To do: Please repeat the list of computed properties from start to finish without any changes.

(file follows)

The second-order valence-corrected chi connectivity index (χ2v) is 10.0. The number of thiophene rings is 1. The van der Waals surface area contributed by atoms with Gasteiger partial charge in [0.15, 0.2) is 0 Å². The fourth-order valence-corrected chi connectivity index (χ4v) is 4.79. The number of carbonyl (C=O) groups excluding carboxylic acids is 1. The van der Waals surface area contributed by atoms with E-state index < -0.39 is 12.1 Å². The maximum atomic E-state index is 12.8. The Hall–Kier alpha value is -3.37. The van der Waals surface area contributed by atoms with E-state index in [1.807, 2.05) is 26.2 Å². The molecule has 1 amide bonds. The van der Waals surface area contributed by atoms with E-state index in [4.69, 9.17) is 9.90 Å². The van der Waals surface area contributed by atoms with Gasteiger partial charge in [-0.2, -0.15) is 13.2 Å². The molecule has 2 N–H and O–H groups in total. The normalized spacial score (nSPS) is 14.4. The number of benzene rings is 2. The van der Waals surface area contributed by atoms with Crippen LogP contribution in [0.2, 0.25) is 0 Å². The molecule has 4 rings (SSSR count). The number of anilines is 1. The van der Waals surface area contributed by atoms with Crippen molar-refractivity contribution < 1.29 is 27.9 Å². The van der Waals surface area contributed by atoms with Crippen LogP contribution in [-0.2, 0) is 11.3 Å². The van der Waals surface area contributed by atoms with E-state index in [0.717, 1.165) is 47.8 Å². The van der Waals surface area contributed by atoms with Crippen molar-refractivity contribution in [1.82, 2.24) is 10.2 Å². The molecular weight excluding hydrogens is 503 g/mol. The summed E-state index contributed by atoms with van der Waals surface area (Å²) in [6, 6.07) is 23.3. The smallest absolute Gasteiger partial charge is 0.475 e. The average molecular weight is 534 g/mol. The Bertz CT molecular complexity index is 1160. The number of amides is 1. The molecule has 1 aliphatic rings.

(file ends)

The second-order valence-corrected chi connectivity index (χ2v) is 10.0. The number of thiophene rings is 1. The van der Waals surface area contributed by atoms with Gasteiger partial charge in [0.15, 0.2) is 0 Å². The fourth-order valence-corrected chi connectivity index (χ4v) is 4.79. The number of carbonyl (C=O) groups excluding carboxylic acids is 1. The van der Waals surface area contributed by atoms with E-state index < -0.39 is 12.1 Å². The maximum atomic E-state index is 12.8. The Hall–Kier alpha value is -3.37. The van der Waals surface area contributed by atoms with E-state index in [1.807, 2.05) is 26.2 Å². The molecule has 1 amide bonds. The van der Waals surface area contributed by atoms with E-state index in [4.69, 9.17) is 9.90 Å². The van der Waals surface area contributed by atoms with Gasteiger partial charge in [-0.2, -0.15) is 13.2 Å². The molecule has 2 N–H and O–H groups in total. The normalized spacial score (nSPS) is 14.4. The number of benzene rings is 2. The van der Waals surface area contributed by atoms with Crippen LogP contribution in [0.2, 0.25) is 0 Å². The molecule has 4 rings (SSSR count). The number of anilines is 1. The van der Waals surface area contributed by atoms with Crippen molar-refractivity contribution < 1.29 is 27.9 Å². The van der Waals surface area contributed by atoms with Crippen LogP contribution in [-0.2, 0) is 11.3 Å². The van der Waals surface area contributed by atoms with E-state index in [0.717, 1.165) is 47.8 Å². The van der Waals surface area contributed by atoms with Crippen molar-refractivity contribution in [1.82, 2.24) is 10.2 Å². The molecular weight excluding hydrogens is 503 g/mol. The summed E-state index contributed by atoms with van der Waals surface area (Å²) in [6, 6.07) is 23.3. The smallest absolute Gasteiger partial charge is 0.475 e. The average molecular weight is 534 g/mol. The Bertz CT molecular complexity index is 1160. The number of amides is 1. The molecule has 1 aliphatic rings.